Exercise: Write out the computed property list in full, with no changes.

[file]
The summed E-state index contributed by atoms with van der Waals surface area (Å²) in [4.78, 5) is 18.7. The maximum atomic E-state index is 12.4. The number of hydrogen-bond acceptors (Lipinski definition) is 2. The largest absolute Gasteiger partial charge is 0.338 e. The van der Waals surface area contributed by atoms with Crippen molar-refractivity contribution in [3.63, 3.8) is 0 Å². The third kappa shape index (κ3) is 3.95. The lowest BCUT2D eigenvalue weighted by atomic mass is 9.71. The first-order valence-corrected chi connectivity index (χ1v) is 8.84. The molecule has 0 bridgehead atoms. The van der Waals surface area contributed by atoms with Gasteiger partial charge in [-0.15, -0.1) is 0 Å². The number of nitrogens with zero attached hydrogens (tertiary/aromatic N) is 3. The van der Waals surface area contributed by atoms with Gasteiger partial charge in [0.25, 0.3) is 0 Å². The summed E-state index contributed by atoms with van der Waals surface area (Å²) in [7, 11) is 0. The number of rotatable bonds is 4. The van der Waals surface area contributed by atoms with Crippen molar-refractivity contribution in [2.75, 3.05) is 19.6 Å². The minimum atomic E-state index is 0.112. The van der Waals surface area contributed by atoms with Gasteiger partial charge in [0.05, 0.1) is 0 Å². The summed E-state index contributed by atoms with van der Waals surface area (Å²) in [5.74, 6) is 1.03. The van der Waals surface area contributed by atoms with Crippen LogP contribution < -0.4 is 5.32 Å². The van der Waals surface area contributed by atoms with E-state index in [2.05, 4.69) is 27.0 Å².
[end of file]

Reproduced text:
The summed E-state index contributed by atoms with van der Waals surface area (Å²) in [4.78, 5) is 18.7. The maximum atomic E-state index is 12.4. The number of hydrogen-bond acceptors (Lipinski definition) is 2. The largest absolute Gasteiger partial charge is 0.338 e. The van der Waals surface area contributed by atoms with Crippen molar-refractivity contribution in [3.63, 3.8) is 0 Å². The third kappa shape index (κ3) is 3.95. The lowest BCUT2D eigenvalue weighted by atomic mass is 9.71. The first-order valence-corrected chi connectivity index (χ1v) is 8.84. The molecule has 0 bridgehead atoms. The van der Waals surface area contributed by atoms with Gasteiger partial charge in [-0.15, -0.1) is 0 Å². The number of nitrogens with zero attached hydrogens (tertiary/aromatic N) is 3. The van der Waals surface area contributed by atoms with Gasteiger partial charge in [0.25, 0.3) is 0 Å². The summed E-state index contributed by atoms with van der Waals surface area (Å²) in [7, 11) is 0. The number of rotatable bonds is 4. The van der Waals surface area contributed by atoms with Crippen molar-refractivity contribution in [2.75, 3.05) is 19.6 Å². The minimum atomic E-state index is 0.112. The van der Waals surface area contributed by atoms with Gasteiger partial charge in [0.05, 0.1) is 0 Å². The summed E-state index contributed by atoms with van der Waals surface area (Å²) in [5.74, 6) is 1.03. The van der Waals surface area contributed by atoms with Crippen LogP contribution < -0.4 is 5.32 Å². The van der Waals surface area contributed by atoms with E-state index in [2.05, 4.69) is 27.0 Å².